If we think of Raiders as an outdoor picture, then Temple of Doom is the inside movie. It almost entirely takes place on the beautiful sets built by production designer Elliot Scott, as opposed to the sweeping location photography of the first movie. This automatically takes away the feeling of realism, but at the same time opens up possibilities to show things we have never seen before. The sacrificial cavern below Pankot Palace is as iconic as it is scary. Mola Ram, played by Amrish Puri, stands on his stage giving an over-the-top performance to his audience of followers who all wave their hands in unison like backup dancers. Looming over them is a grotesque statue of Kali with inexplicably glowing eyes. Why? Because it looks cool, but more importantly so Indy, Willie and Short Round can see it from their balcony seats (because the whole set is like a broadway theater, come on).
Soon after, Indy is caught and must fight to free not only his friends but the child slaves who inhabit the temple. This is one of my favorite sequences in the whole film, purely for its staging, lighting and use of slapstick.
Indy appears in the lit fog, which we will soon learn makes absolutely no sense as to why it's there. In a few minutes we will see our heroes ride their E-ticket roller coaster through the cavern for miles – there is no sunlight coming from that shaft. But this is what they would do on Broadway. Not only is it dramatic, but it's a way of showing freedom just out of reach to the chain-gang of kids. It's not realistic, but it's theatrical. It’s drama through pure cinema.
Indy, always thinking of the children, defeats the thugs. And just like Willie's synchronized dancing blondes, every child runs up to him in unison. Spielberg could have told the same story with much more traditional staging and coverage. But this is the “bigger” way of showing the change of emotion in the children. Not with a close-up on the key going into the locks; no, this is how you get the nosebleed seats to understand the story visually.
Finally, we come to the one man who might be able to stop Indy — the big fat warden of the slaves. This scene is not unlike the fist-fight Indy has on the Nazi flying wing in his previous adventure. He still fights a man twice his size who seems impervious to his punches. But this time, I never actually fear for Indy's life. Does that make it a worse action sequence? Well, yes, but it succeeds on a different level. It starts with a silly throw-away gag of a nameless bystandard who gets hit with a mallet, only to fall down like the Coyote in a Road Runner cartoon. I half expect birds to fly around his head. And even the big thug's punches don't seem to physically connect with Indy half the time. But for some reason this doesn't really bother me. Having professionally designed action sequences for a living, I am a pretty big stickler for action. So rewatching the film, I wondered why I still enjoyed this one. That’s when I realized — this scene is another dance number. Each character has a partner – Indy with Big Thugee, Short Round with the Maharajah, and Willie with, umm, some useless rocks (I guess she is like an audience throwing tomatoes — okay, my analogy doesn’t 100% work, but neither does Willie). We circle back and forth across the stage as the Maharajah uses his voodoo doll to “cut in” (both the dance term and editorially) on the action with Indy. The scene may lack real danger to our hero, but I love the choreography of staging going from Indy and the Big Thuggee, to the Maharajah, to Short Round, and back to Indy. There's a balletic flow to the editing that rivals that of any Fred Astaire dance number.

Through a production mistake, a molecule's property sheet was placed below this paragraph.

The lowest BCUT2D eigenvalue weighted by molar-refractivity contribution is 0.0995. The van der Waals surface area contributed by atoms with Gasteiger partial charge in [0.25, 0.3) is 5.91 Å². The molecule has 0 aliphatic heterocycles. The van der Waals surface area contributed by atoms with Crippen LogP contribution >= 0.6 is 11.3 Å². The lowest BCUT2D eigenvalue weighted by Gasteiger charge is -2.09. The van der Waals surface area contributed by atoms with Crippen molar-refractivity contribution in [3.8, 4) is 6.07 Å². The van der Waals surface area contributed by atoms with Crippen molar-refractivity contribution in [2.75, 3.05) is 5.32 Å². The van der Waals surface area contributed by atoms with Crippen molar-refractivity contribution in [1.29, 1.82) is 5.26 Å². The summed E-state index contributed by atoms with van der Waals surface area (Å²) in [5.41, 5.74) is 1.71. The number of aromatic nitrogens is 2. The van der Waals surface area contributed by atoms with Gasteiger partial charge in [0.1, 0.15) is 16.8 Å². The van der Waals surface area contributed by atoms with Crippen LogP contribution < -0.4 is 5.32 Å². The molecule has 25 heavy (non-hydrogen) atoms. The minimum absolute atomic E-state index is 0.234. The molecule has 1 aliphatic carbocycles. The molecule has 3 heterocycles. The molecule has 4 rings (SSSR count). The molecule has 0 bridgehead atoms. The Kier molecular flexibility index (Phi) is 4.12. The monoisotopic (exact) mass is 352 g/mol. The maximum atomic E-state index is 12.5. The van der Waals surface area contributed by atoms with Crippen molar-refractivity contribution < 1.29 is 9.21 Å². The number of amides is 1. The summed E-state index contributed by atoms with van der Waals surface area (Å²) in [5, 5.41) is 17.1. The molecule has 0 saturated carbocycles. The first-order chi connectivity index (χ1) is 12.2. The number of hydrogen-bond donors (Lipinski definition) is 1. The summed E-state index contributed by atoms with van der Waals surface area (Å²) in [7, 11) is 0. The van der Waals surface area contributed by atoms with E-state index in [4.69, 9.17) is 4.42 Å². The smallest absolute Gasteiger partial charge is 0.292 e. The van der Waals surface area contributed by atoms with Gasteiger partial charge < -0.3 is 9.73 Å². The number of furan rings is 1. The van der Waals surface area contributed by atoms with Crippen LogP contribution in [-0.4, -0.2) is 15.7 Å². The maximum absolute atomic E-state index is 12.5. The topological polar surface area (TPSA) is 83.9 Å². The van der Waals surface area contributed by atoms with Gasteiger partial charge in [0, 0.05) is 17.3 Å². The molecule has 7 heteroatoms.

There is a lot more I love about this movie, but its specifically the differences between it and Raiders that really make it special. It might not live up to one of the greatest movies of all time, but it sure as hell complements it. Raiders of the Lost Ark shows us Indiana Jones, the man – flawed, beaten down, but able to triumph over the bad guy. Temple of Doom shows us the myth. This is the superhero version of Indy. Just like a Broadway adaptation of your favorite movie, it doesn't have the subtle nuance that you have come to love, but that's because it can't. It has to be bigger and louder to fill a room with its energy. And say what you will about it, but this movie fills every frame with theatrical cinema. That’s more than I can say for most movies.